When Big Dick Johnson (yep, that’s the character’s name) first enters the pub, I put a piece of tape over a little halogen spotlight just above his point of entry. This was partly because it was very bright and I didn’t want him to blow out as he walked under it, but it also made for a much better sense of depth in the overall shot. As I’ve often mentioned on this blog, the best depth in an image is usually achieved by having the foreground dark, the mid-ground at key and the background bright. Killing the halogen spotlight helped create this progression of brightness and therefore depth. It’s also just nice in a shot like this to come out of darkness into the light, enhancing the reveal of the new space to the viewers.

When Billy De Burgh scrambles to buy a ticket at the box office, there are two practicals just above his head. Depending on which way we were shooting, I de-globed one of the fixtures – always the one closest to camera. This ensured that Billy always had backlight, and never had a really hot, toppy front-light shining harshly down on him.

On a side note, the blue light inside the box office was existing – I guess they were using cool white LED bulbs in there – and I really like the way it differentiates the spaces on camera. It puts the bored ticket-seller in a cold, detached world very separate to Billy’s warmer, more urgent world.

This doorway where Big Dick ends the film had sconces on both sides. It’s never very interesting to have an actor evenly lit on both sides of their face, and especially as Dick is such a tough, unpleasant character, I felt that more contrast was required. I chose to remove the globe from the righthand sconce, so that when he turns camera left to look at the sign he turns into the remaining sconce, his key-light. We filled in the other side of his face a tiny touch with a reflector.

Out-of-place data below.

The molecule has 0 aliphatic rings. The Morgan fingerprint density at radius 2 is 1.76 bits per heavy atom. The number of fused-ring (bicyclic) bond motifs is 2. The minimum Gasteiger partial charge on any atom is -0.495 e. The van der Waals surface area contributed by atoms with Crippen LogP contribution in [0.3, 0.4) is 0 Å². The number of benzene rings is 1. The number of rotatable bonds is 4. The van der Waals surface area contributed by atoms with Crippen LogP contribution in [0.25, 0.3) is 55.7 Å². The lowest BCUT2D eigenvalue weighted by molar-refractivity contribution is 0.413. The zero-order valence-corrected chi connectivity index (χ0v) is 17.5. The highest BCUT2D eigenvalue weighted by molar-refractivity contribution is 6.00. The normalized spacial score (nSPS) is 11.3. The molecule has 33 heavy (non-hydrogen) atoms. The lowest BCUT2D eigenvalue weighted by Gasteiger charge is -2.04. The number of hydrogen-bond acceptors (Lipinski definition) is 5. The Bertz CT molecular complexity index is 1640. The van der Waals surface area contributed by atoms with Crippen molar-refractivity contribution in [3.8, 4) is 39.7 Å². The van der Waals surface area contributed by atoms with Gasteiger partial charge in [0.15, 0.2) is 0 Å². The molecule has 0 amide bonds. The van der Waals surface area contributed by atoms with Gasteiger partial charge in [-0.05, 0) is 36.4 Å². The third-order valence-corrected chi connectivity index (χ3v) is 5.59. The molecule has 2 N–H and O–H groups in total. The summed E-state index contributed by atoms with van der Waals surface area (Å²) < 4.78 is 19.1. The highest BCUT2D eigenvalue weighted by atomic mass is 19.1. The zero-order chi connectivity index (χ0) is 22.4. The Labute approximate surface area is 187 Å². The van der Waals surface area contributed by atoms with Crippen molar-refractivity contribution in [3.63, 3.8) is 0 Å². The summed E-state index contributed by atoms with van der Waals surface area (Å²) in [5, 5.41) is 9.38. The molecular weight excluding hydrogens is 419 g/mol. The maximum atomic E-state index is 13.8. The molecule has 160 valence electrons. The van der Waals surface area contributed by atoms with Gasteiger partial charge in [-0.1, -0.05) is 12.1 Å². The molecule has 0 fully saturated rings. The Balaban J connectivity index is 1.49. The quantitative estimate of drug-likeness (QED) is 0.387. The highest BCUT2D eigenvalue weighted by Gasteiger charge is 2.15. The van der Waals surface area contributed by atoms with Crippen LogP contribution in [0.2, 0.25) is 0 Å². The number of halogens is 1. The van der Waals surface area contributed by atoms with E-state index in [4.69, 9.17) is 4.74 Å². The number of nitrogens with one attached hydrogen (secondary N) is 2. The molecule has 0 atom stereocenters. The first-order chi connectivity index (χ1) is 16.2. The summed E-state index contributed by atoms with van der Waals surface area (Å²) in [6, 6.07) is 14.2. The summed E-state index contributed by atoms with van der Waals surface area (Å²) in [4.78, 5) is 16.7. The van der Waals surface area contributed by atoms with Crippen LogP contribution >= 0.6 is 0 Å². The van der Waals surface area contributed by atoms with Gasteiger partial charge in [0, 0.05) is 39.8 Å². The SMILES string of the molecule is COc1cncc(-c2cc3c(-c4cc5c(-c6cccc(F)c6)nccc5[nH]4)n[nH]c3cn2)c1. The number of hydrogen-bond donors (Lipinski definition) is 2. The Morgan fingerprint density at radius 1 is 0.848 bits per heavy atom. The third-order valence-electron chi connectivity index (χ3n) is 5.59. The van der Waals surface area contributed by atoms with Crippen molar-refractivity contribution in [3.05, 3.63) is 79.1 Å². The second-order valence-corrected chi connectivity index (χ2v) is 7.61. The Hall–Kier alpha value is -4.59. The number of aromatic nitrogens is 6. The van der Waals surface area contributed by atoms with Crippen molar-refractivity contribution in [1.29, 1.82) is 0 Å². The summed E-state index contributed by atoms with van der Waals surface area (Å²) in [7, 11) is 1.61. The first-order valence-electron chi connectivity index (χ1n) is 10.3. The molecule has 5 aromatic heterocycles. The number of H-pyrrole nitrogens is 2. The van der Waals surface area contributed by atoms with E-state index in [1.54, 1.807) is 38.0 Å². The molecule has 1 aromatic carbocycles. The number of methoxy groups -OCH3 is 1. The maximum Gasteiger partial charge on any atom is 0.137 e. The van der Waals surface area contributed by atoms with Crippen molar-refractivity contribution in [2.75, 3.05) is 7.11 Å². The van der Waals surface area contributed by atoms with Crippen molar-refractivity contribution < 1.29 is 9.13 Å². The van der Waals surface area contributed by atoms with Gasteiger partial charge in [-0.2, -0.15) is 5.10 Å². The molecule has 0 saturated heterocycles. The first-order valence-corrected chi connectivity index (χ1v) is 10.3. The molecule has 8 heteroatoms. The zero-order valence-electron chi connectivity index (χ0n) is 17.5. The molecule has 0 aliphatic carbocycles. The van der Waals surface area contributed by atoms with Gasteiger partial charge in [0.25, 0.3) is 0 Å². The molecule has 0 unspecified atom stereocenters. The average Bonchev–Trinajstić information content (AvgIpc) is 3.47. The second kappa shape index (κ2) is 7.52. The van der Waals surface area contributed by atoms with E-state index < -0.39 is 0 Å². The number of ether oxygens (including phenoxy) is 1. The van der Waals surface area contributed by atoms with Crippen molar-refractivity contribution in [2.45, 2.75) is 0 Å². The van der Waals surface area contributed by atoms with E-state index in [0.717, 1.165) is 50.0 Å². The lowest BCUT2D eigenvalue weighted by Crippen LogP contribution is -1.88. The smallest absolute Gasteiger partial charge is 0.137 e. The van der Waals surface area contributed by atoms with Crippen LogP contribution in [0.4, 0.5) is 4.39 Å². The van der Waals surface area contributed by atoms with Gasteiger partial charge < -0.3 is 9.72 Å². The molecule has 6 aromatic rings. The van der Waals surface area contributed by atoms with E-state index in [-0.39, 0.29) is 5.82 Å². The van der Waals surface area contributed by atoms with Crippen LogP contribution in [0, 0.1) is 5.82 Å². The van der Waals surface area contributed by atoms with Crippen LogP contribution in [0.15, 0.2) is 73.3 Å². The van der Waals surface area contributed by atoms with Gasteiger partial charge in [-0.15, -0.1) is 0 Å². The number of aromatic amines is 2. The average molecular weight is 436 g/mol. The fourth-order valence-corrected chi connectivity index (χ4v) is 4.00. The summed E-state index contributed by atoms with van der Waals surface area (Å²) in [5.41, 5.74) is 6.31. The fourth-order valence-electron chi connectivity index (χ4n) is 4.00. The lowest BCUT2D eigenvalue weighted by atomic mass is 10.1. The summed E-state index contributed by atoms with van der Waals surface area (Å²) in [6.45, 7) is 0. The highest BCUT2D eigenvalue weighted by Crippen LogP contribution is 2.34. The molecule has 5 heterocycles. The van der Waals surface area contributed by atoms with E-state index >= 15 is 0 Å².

I would love to have been able to exercise the same control over the street-lamps in the opening scene of the film – some of them are quite flat and frontal – but unfortunately time, budget and permissions made that impossible. We would have needed huge flags, or a council-approved electrician to switch the lamps off.

That’s all for today. Next time you’re in Bristol, check out Closer Each Day. I didn’t get chance to see it, but I hear it’s brilliant.

Negative Lighting

The Steadicam, the Blackmagic and the Troublesome Converters

I spent last week in rural Sussex DPing Ted Duran’s 30 minute action-comedy, The Gong Fu Connection. It was a great shoot with a real community atmosphere, excellent food and beautiful weather. I’ve just been looking through the rushes and I’m blown away by the amazing images that my Blackmagic Production Camera has produced. They are very filmic with an incredible amount of detail, even though we only shot in 1080P.

Colin operates the Canon C300 on his Steadicam Pilot
Colin Smith operates the Canon C300 on his Steadicam Pilot

Not everything went to plan though. The aim was to capture the fights using fluid Steadicam photography, and since I hadn’t used a Blackmagic with Colin’s Steadicam Pilot before, he and I met up the weekend before to test the set-up.

The chief difficulty was that the rig’s built-in monitor accepts only a composite video input, while the Blackmagic outputs only an SDI signal. I searched online for a portable SDI to composite converter, but no such thing seemed to exist. I already had an SDI to HDMI converter, so the obvious solution was to buy an HDMI to composite converter. But the more links a chain has, the more opportunity for weakness.

I made the purchase and Colin sorted out power adapters so that both converters could run off the same battery as the Steadicam monitor. We tested it at my flat and it worked perfectly.

Flash-forward a week and we’re on set preparing the Steadicam for The Gong Fu Connection’s first martial arts sequence. All we’re getting on the Steadicam’s monitor are colour bars, which are output by the HDMI to composite converter when it’s receiving no input signal. The other converter, the SDI to HDMI one, has packed up.